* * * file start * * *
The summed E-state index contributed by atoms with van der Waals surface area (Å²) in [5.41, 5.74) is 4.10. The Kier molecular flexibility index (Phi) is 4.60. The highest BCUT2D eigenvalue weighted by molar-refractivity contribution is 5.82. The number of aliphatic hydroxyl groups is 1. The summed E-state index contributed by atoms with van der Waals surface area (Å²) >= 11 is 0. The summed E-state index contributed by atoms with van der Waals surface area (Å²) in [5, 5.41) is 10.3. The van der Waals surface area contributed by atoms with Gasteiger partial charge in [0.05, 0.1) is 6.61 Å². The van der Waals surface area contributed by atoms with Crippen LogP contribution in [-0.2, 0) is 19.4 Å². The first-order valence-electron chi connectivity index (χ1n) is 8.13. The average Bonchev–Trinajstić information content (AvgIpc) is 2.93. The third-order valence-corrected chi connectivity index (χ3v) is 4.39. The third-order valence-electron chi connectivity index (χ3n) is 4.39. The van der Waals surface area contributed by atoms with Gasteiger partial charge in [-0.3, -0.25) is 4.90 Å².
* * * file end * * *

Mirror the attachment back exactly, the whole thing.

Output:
The summed E-state index contributed by atoms with van der Waals surface area (Å²) in [5.41, 5.74) is 4.10. The Kier molecular flexibility index (Phi) is 4.60. The highest BCUT2D eigenvalue weighted by molar-refractivity contribution is 5.82. The number of aliphatic hydroxyl groups is 1. The summed E-state index contributed by atoms with van der Waals surface area (Å²) >= 11 is 0. The summed E-state index contributed by atoms with van der Waals surface area (Å²) in [5, 5.41) is 10.3. The van der Waals surface area contributed by atoms with Gasteiger partial charge in [0.05, 0.1) is 6.61 Å². The van der Waals surface area contributed by atoms with Crippen LogP contribution in [-0.2, 0) is 19.4 Å². The first-order valence-electron chi connectivity index (χ1n) is 8.13. The average Bonchev–Trinajstić information content (AvgIpc) is 2.93. The third-order valence-corrected chi connectivity index (χ3v) is 4.39. The third-order valence-electron chi connectivity index (χ3n) is 4.39. The van der Waals surface area contributed by atoms with Gasteiger partial charge in [-0.3, -0.25) is 4.90 Å².